Judges keep out: off-the-bench influence on the UK’s anti-terror regime

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The UK’s anti-terror regime has evolved rapidly over the past 15 years with the Investigatory Powers Bill the latest landmark. Much has been written about how the judiciary’s court decisions have influenced the anti-terror regime, but less attention has been paid to judges’ potential influence beyond their decisions in court. In a new report Anisa Kassamali examines off-the-bench judicial influence on the UK’s anti-terror regime, concluding that fears of judicial over-reach are unfounded. The report’s findings are summarised here.

anisa-report-coverTheresa May first published the Draft Investigatory Powers Bill as Home Secretary in November 2015, citing concerns around terrorism as one of its key drivers. State surveillance is a major feature of the UK’s anti-terror activities, and amongst other changes, the bill reconstructs the framework for the oversight of this system. As the bill now begins its report stage in the House of Lords, it is therefore apt to consider the role of the different branches of the state in tackling terrorism.

The Constitution Unit’s latest report focuses on the role of the judiciary. It is entitled Judges Keep Out: Off-the-bench Influence on the UK’s Anti-terror Regime and examines the state’s approach to terrorist threats from a constitutional angle. Have judges been overstepping their constitutional boundaries?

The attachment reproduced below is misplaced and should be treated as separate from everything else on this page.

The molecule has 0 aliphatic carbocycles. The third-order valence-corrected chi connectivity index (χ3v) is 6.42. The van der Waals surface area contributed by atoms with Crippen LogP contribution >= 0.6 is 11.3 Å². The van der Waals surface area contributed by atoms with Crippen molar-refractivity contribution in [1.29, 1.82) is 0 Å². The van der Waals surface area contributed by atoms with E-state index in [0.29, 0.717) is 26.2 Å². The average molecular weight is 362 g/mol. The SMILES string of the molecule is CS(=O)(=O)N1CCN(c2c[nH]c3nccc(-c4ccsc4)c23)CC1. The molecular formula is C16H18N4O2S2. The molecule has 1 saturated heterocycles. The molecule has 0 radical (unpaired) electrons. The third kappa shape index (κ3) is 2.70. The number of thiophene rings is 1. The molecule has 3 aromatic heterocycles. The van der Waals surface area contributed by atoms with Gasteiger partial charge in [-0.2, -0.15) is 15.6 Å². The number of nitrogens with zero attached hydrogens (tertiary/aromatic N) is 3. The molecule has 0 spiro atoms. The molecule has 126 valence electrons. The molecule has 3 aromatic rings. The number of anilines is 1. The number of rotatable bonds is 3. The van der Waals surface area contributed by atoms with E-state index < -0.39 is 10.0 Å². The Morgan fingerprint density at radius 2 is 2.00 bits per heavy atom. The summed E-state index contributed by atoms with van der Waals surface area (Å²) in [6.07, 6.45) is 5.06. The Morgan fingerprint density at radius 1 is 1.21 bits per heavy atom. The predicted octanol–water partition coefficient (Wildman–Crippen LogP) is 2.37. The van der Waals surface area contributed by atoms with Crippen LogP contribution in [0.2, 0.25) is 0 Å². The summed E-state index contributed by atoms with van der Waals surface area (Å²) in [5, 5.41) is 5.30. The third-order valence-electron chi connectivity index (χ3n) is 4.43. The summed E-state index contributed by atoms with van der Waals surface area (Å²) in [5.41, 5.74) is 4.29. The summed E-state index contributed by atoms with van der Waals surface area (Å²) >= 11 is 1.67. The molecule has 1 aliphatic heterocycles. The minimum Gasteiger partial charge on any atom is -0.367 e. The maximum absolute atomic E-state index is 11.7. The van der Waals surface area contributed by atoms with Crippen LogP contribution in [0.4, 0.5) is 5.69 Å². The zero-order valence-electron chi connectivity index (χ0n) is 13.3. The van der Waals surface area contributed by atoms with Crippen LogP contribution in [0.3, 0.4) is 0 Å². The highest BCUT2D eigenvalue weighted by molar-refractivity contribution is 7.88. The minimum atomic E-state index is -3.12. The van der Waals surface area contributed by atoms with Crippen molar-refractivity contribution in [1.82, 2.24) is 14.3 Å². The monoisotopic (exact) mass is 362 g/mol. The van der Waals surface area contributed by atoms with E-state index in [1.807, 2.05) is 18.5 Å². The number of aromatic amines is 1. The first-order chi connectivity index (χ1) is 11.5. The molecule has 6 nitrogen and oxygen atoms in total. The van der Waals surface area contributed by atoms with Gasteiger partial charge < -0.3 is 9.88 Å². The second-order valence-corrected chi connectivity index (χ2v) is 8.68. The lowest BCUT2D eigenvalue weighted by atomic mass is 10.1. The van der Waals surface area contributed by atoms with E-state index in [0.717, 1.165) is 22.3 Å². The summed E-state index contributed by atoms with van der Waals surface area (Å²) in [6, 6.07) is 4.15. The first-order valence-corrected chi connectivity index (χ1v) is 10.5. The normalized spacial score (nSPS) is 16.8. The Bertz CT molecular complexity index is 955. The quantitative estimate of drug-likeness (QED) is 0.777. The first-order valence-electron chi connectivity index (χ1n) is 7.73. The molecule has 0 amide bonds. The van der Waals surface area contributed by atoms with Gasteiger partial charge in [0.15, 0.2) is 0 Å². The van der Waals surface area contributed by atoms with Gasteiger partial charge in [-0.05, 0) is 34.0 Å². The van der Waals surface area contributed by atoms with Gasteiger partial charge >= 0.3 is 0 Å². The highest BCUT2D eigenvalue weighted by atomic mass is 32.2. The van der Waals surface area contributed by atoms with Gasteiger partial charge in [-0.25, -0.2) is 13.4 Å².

This question has previously been addressed only in relation to the judiciary’s court decisions. Kate Malleson is one of a number who argue that whilst ‘judges are not politicians in wigs’, the advent of procedures such as judicial review means that they ‘are increasingly required to reach decisions … which cannot be resolved without reference to policy questions’.

There has been much less focus on the judiciary’s activities outside of the courtroom – this report is the first systematic review of judicial impact on the UK’s anti-terrorism policies off-the-bench. Its findings are less controversial – it concludes that fears of judicial overreach, at least in this arena, are unfounded. It examines the question from two distinct angles – the impact of extra-judicial comments on anti-terrorism policies, and judicial involvement in the administration of the anti-terror regime.

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